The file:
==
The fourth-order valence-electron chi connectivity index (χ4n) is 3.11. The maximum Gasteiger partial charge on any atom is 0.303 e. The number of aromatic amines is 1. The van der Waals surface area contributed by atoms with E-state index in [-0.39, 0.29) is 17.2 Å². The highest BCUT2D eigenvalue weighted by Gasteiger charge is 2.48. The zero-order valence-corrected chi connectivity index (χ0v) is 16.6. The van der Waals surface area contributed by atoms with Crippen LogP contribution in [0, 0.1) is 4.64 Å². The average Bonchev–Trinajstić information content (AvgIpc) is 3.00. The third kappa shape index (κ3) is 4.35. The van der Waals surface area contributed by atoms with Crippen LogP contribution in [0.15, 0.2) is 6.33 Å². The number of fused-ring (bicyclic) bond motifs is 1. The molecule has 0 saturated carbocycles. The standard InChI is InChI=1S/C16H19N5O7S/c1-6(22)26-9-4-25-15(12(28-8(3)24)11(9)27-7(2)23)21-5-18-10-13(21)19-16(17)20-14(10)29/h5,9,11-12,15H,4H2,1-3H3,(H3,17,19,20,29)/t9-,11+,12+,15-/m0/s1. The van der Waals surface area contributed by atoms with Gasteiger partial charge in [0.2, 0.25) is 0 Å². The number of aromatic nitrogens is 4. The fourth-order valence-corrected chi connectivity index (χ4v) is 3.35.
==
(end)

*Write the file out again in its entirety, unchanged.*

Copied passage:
The fourth-order valence-electron chi connectivity index (χ4n) is 3.11. The maximum Gasteiger partial charge on any atom is 0.303 e. The number of aromatic amines is 1. The van der Waals surface area contributed by atoms with E-state index in [-0.39, 0.29) is 17.2 Å². The highest BCUT2D eigenvalue weighted by Gasteiger charge is 2.48. The zero-order valence-corrected chi connectivity index (χ0v) is 16.6. The van der Waals surface area contributed by atoms with Crippen LogP contribution in [0, 0.1) is 4.64 Å². The average Bonchev–Trinajstić information content (AvgIpc) is 3.00. The third kappa shape index (κ3) is 4.35. The van der Waals surface area contributed by atoms with Crippen LogP contribution in [0.15, 0.2) is 6.33 Å². The number of fused-ring (bicyclic) bond motifs is 1. The molecule has 0 saturated carbocycles. The standard InChI is InChI=1S/C16H19N5O7S/c1-6(22)26-9-4-25-15(12(28-8(3)24)11(9)27-7(2)23)21-5-18-10-13(21)19-16(17)20-14(10)29/h5,9,11-12,15H,4H2,1-3H3,(H3,17,19,20,29)/t9-,11+,12+,15-/m0/s1. The van der Waals surface area contributed by atoms with Gasteiger partial charge in [0.2, 0.25) is 0 Å². The number of aromatic nitrogens is 4. The fourth-order valence-corrected chi connectivity index (χ4v) is 3.35.